In Uber era, valuing of intangible assets urgently needs consistent standards

Add in irregular accounting practices, and financial treatment of IA becomes bewildering

December 5, 2018

Corporate boards lack the tools to assess the value and risks associated with intangible assets (IA), according to the Licensing Executives Society (LES), which has proposed an IA standard that focuses on board oversight.

LES is a 50-year-old leading association of 10,000 intellectual property, technology and business development professionals in 90 countries.

“No standards exist for directors charged with the task of evaluating their company’s IA,” says Edgar Baum, the Toronto-based vice-chair of the Intangible Assets in the Boardroom Standard committee of LES’ USA and Canada chapter. “Common misconceptions about IA persist within boards, something that’s compounded by the fact that accounting practices are also inconsistent.”

The issue is certainly a live one. As LES points out, Uber doesn’t own automobiles and Airbnb doesn’t own hotel rooms.

Indeed, according to a report prepared by the World Intellectual Property Organization in 2017, IA is twice as valuable as tangible assets across 19 different industries and represents a substantial portion of many companies’ overall value. It includes, among other things, intellectual property (IP), customer relationships, supply chain contracts, assembled workforce and franchise rights.

“Even C-suite types have trouble managing intangibles in an express way,” says Paul Roberts of San Francisco, LES board counsel and co-founding chair of the proposed standard. “By way of example, boards tend to deal with IP, which is a subset of IA, by cordoning it off to the legal department as a legal issue rather than addressing it as a valuable asset.”

LES, which is accredited by the American National Standards Institute, believes that the availability of a consistent framework for boards to understand the extent to which IA is driving shareholder value will result in better management oversight, risk assessment and transparency for shareholders.

The standard envisages a five-step process built on six core principles, a materiality filter and a terminology translator, all aimed at effective oversight of IA within the context of commonly used financial metrics.

Its core principles encourage directors and management to use a common language in dealing with IA, to understand which IA drive material company value and pose material risks to that value, and to appreciate the relationship of IA to competitive advantage and how to maintain that advantage. The principles also emphasize an awareness of brand value as among “the most valuable IA which is tough to build and quick to destroy, which influences buyer decisions, litigation/regulatory exposure, cash flow, market share and market capitalization.”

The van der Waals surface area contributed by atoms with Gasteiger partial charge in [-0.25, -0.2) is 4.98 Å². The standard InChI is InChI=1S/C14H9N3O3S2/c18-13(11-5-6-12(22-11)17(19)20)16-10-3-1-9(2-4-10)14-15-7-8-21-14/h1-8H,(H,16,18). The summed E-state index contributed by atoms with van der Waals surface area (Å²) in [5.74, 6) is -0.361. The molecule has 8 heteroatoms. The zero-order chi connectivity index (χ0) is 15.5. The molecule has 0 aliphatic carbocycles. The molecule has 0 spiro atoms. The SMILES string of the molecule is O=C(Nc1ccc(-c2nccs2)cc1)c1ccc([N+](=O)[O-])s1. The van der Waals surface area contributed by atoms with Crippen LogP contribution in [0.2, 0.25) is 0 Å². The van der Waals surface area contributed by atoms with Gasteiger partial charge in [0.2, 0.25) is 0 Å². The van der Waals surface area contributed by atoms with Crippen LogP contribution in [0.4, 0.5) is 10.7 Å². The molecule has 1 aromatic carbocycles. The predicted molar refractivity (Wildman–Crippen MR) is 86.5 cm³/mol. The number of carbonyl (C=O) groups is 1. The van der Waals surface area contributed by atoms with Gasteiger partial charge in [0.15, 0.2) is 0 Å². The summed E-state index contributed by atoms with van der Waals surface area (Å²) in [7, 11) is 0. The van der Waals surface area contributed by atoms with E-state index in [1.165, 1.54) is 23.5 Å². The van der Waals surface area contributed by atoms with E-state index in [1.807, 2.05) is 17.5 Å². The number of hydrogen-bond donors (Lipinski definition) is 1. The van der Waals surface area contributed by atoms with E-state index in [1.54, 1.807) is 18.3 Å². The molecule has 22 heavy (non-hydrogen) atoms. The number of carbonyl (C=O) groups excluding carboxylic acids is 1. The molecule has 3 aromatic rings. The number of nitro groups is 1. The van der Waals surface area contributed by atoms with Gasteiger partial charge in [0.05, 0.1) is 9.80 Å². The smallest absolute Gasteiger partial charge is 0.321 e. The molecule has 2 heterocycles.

As always, an appropriate corporate culture is critical to implementation. To this end, the core principles state that “Directors need to ensure (that the) company approaches IA oversight as enterprise-wide value creation, competitive positioning and risk management issues, not simply as legal, compliance or technology issues; and be comfortable that adequate resources are requested, provided and engaged.”

Given the lack of cohesive and consistent accounting standards for the treatment of IA, a governance standard assumes even greater importance. As things stand now, accounting treatment of IA can be bewildering.

“Perhaps the most glaring example is the different treatment of assets on the books of the company that created the assets as compared to the treatment of these assets on the books of a company that acquires them from the creator,” Baum said.

IA is twice as valuable as tangible assets across 19 different industries and represents a substantial portion of many companies’ overall valueWorld Intellectual Property Organization

The situation is even more confounding in Canada where International Financial Reporting Standards (IFRS) standards have been the rule for public companies since 2011, even as the Canadian Securities Administrators have allowed Canadian companies registered with the U.S. Securities and Exchange Commission to file their financial statements in Canada using U.S. GAAP (generally accepted accounting principles).

“We’re in a complicated and weird middle ground because there are conflicts between the U.S. GAAP approach and the IFRS approach to IA,” Baum said.

Roberts, who calls the LES standard an “agnostic methodology which is important because every company is unique,” is hopeful that it will spur improvement in IA-related GAAP and valuation practices.

“We’re hoping that the standard will garner the attention of influential bodies like ISS (Institutional Shareholder Services) and maybe even some regulatory groups,” he said.

The standard, he adds, need not be mandatory to ensure its effectiveness, especially in the litigation context.

“I think a carrot approach that provides a safe harbour to directors of companies who follow this methodology would work well,” he said. “It addresses in-depth what GAAP may not address adequately or consistently, which could have a permanent effect on board-related IA lawsuits.”

Three years in the making, IA in the Boardroom had its public unveiling in October at LES’ annual meeting in Boston.

“We’re just at the advent of having our standard tested and enhanced through further internal and external involvement,” Roberts said. “We’re hoping that significant uptake will take place in months, not years.”

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